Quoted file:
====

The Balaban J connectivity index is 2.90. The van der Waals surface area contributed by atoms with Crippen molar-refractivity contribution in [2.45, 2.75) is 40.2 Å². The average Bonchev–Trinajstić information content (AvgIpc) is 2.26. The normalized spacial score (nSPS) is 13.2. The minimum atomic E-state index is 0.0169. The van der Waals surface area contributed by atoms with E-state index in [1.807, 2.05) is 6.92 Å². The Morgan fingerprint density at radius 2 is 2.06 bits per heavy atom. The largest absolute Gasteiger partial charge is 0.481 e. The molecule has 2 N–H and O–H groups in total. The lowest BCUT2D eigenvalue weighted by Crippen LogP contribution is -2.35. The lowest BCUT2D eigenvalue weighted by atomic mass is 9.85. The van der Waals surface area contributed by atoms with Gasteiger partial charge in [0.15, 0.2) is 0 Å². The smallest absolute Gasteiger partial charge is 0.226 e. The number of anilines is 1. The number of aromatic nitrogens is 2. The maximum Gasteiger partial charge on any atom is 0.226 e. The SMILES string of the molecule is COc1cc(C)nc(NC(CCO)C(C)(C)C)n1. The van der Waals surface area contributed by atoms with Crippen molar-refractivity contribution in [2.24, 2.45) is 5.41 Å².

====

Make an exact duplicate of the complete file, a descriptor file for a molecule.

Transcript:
The Balaban J connectivity index is 2.90. The van der Waals surface area contributed by atoms with Crippen molar-refractivity contribution in [2.45, 2.75) is 40.2 Å². The average Bonchev–Trinajstić information content (AvgIpc) is 2.26. The normalized spacial score (nSPS) is 13.2. The minimum atomic E-state index is 0.0169. The van der Waals surface area contributed by atoms with E-state index in [1.807, 2.05) is 6.92 Å². The Morgan fingerprint density at radius 2 is 2.06 bits per heavy atom. The largest absolute Gasteiger partial charge is 0.481 e. The molecule has 2 N–H and O–H groups in total. The lowest BCUT2D eigenvalue weighted by Crippen LogP contribution is -2.35. The lowest BCUT2D eigenvalue weighted by atomic mass is 9.85. The van der Waals surface area contributed by atoms with Gasteiger partial charge in [0.15, 0.2) is 0 Å². The smallest absolute Gasteiger partial charge is 0.226 e. The number of anilines is 1. The number of aromatic nitrogens is 2. The maximum Gasteiger partial charge on any atom is 0.226 e. The SMILES string of the molecule is COc1cc(C)nc(NC(CCO)C(C)(C)C)n1. The van der Waals surface area contributed by atoms with Crippen molar-refractivity contribution in [2.24, 2.45) is 5.41 Å².